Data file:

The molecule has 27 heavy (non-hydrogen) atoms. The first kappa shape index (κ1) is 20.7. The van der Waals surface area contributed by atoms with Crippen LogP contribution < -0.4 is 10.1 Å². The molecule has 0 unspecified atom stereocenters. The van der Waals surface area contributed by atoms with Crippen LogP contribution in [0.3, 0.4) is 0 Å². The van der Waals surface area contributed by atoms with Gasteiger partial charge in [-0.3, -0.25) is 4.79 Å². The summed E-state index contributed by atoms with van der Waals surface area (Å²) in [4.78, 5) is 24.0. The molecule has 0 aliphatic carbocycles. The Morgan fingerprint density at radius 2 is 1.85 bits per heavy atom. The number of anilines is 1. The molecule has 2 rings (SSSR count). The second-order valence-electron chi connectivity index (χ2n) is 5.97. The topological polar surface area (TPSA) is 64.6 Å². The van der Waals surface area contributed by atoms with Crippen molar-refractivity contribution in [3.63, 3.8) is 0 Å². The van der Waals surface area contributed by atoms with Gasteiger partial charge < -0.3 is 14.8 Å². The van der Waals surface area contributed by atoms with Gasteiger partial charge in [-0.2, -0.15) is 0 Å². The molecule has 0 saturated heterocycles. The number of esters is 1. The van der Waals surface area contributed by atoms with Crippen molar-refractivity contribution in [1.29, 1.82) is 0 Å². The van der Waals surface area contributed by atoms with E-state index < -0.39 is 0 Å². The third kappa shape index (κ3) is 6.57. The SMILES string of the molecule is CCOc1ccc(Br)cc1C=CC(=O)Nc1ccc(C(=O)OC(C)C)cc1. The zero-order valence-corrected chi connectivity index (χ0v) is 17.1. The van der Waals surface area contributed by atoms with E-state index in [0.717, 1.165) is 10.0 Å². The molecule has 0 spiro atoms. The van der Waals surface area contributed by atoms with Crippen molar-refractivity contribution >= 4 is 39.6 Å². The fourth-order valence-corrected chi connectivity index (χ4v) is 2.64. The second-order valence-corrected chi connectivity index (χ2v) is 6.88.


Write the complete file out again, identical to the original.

The molecule has 27 heavy (non-hydrogen) atoms. The first kappa shape index (κ1) is 20.7. The van der Waals surface area contributed by atoms with Crippen LogP contribution < -0.4 is 10.1 Å². The molecule has 0 unspecified atom stereocenters. The van der Waals surface area contributed by atoms with Crippen LogP contribution in [0.3, 0.4) is 0 Å². The van der Waals surface area contributed by atoms with Gasteiger partial charge in [-0.3, -0.25) is 4.79 Å². The summed E-state index contributed by atoms with van der Waals surface area (Å²) in [4.78, 5) is 24.0. The molecule has 0 aliphatic carbocycles. The Morgan fingerprint density at radius 2 is 1.85 bits per heavy atom. The number of anilines is 1. The molecule has 2 rings (SSSR count). The second-order valence-electron chi connectivity index (χ2n) is 5.97. The topological polar surface area (TPSA) is 64.6 Å². The van der Waals surface area contributed by atoms with Crippen molar-refractivity contribution in [3.63, 3.8) is 0 Å². The van der Waals surface area contributed by atoms with Gasteiger partial charge < -0.3 is 14.8 Å². The van der Waals surface area contributed by atoms with Gasteiger partial charge in [-0.2, -0.15) is 0 Å². The molecule has 0 saturated heterocycles. The number of esters is 1. The van der Waals surface area contributed by atoms with Crippen molar-refractivity contribution in [1.29, 1.82) is 0 Å². The van der Waals surface area contributed by atoms with E-state index < -0.39 is 0 Å². The third kappa shape index (κ3) is 6.57. The SMILES string of the molecule is CCOc1ccc(Br)cc1C=CC(=O)Nc1ccc(C(=O)OC(C)C)cc1. The zero-order valence-corrected chi connectivity index (χ0v) is 17.1. The van der Waals surface area contributed by atoms with E-state index in [0.717, 1.165) is 10.0 Å². The molecule has 0 spiro atoms. The van der Waals surface area contributed by atoms with Crippen molar-refractivity contribution >= 4 is 39.6 Å². The fourth-order valence-corrected chi connectivity index (χ4v) is 2.64. The second-order valence-corrected chi connectivity index (χ2v) is 6.88.